How the winners of this year’s Nantucket Pitch Contest bagged the victory.
In early October Sara Jemison and Hayden Arnot huddled with their fellow contestants backstage at the Dreamland theater waiting to hear the judges’ decision. One of four finalist companies in the second annual Nantucket Pitch Contest (inspired by NBC’s popular series Shark Tank), the young entrepreneurs and founders of the fledgling startup Nantucket Crisps had moments before told the three judges—Ring founder (and former Shark Tank contestant) Jamie Siminoff, novelist and Nantucket resident Elin Hilderbrand, and real estate developer and N Magazine publisher Bruce Percelay— why they should be the winners of a $10,000 first prize to help get their business off the ground.
Both natives of New York City and lifelong Nantucket summer residents, Jemison and Arnot grew up playing with and around each other on the same beaches before reconnecting as adults. “My mom jokes that we met and played together as kids,” said Arnot, “and it was just so funny that we reconnected in the city, working just feet from each other for more than a year and didn’t even realize it.”
Arnot, a budding entrepreneur who already had projects in the works in both the retail and music spaces, sees Nantucket Crisps as a means of bringing consciously and sustainably made chips to Nantucket with a hyperlocal approach. In the spirit of Cape Cod Potato Chips and the island’s own Nantucket Nectars before it, he said their hope for the business is that people will start to identify the brand as part of the Nantucket experience, just like a cold Nectar was for people back in the day.
“We talked about it and immediately got to work on our own test kitchen of sorts, but not having experience in the chip-making business, things didn’t go as planned,” Jemison said with a laugh. From there, the partners set out to find a commercial producer of the “crisps” that matched all the criteria they imagined for the brand. “We not only wanted them to be delicious, we needed them to be something people felt good about eating, and that meant they are vegan, gluten-free, non-GMO and completely free of any harmful ingredients,” added Arnot.
This past March, the pair decided on a producer based in New York state for the crisps since manufacturing on Nantucket on a large scale would simply not be possible due to a variety of reasons, including facilities, overhead costs and manpower. Arnot said the real tie to the island, however, comes through the brand’s various flavors that are inspired by the many tastes and smells of Nantucket, as well as their distinctly local packaging. Alliterative flavors like Cisco Beach BBQ, Madaket Sweet Onion and Sconset Sea Salt will launch the brand and are illustrated by sharp packaging designs depicting the distinct locales they are named for. “Each flavor was inspired by the different beaches on the island, and there’s no shortage of inspiration,” said Arnot.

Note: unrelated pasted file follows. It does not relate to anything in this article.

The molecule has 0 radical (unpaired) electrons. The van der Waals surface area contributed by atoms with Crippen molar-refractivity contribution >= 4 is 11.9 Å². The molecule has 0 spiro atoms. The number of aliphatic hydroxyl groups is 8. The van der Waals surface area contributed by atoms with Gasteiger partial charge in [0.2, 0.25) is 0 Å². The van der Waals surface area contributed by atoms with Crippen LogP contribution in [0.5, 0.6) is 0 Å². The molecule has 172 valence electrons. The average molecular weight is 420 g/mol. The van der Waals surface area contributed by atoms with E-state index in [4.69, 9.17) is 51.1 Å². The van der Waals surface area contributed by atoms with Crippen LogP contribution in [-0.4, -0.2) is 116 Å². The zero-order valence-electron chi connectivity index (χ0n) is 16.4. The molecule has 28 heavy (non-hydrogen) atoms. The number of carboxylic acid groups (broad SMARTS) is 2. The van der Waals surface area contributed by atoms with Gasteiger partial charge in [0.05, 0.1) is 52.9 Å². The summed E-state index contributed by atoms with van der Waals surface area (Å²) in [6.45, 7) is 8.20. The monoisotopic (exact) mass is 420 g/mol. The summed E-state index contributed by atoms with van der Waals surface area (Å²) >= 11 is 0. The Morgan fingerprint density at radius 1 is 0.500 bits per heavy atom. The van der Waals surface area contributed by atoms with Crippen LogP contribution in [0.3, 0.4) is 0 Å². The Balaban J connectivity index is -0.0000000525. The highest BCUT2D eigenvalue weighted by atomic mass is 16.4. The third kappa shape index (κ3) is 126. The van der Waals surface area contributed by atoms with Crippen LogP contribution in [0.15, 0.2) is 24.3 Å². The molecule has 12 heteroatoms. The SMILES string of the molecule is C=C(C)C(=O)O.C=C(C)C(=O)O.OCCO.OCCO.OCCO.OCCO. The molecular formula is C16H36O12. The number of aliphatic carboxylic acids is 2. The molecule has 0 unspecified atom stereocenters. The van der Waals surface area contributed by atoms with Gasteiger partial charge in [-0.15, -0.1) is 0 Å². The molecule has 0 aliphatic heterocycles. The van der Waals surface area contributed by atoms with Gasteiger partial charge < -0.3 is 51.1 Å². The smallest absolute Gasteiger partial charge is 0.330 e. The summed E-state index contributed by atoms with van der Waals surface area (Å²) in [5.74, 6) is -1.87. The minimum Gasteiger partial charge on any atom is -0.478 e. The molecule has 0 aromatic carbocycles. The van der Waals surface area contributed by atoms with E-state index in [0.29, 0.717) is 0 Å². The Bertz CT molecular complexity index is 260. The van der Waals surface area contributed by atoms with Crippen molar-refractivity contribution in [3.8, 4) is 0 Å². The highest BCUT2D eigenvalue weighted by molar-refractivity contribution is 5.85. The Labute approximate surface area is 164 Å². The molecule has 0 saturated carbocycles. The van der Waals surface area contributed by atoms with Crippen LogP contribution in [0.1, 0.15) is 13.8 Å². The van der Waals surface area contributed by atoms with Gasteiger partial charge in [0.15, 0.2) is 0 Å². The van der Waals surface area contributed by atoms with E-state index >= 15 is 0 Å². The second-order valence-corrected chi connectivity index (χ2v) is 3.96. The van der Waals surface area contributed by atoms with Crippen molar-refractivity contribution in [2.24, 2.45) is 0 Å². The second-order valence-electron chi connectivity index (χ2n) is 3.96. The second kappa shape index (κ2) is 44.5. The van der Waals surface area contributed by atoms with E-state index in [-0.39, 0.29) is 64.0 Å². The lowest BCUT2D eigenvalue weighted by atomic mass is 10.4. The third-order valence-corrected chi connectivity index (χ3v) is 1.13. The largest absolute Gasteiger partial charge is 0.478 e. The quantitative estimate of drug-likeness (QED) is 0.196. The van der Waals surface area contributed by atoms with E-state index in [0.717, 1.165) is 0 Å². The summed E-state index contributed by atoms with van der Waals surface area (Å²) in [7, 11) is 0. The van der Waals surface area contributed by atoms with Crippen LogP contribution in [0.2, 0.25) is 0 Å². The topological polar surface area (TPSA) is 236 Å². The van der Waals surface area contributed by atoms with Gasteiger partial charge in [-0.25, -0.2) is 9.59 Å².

Jemison and Arnot came prepared to the Dreamland that early fall evening. Even so, they waited in the wings unsure of how they’d fared before the judges. Then they heard the announcement, and they hesitated, almost as if they didn’t believe the words they were hearing from the stage. According to Percelay, whose career began in the advertising world, “As judges, we immediately saw the potential in this business and in the marketing power of the Nantucket name, but also cautioned that success in a crowded category will take a combination of a great product and good luck.”
They had won, and what had begun as a simple idea six months before suddenly had a very viable path forward. The $10,000 they were awarded will be spent in the ensuing months to get a website up and running, as well as production and inventory to begin the 2022 season. The initial plan is to sell with as many local island retailers as possible, before expanding out to the Cape and beyond in the months and years ahead. “Through this process and working with the Chamber’s Karen Macumber [founder and producer of the event] and our pitch coach Hugh Davis, we realized that this business could be bigger than we’d ever thought possible, and we’re excited by that. It’s pretty cool,” said Arnot.
Since they are starting from the ground up and with limited resources, Arnot said he and Jemison will be spending most of their year on-island as they prepare for the late-April launch. “Sara and I will be the ones delivering the boxes to our suppliers every day, and we are going to be here to build this special brand. We hope families make Nantucket Crisps a part of their experience on-island, just as they have other iconic brands in the past, and we aim to leave a good taste in people’s mouths.”
Jemison and Arnot plan to go live with their new website, nantucketcrisps.com, early in the new year.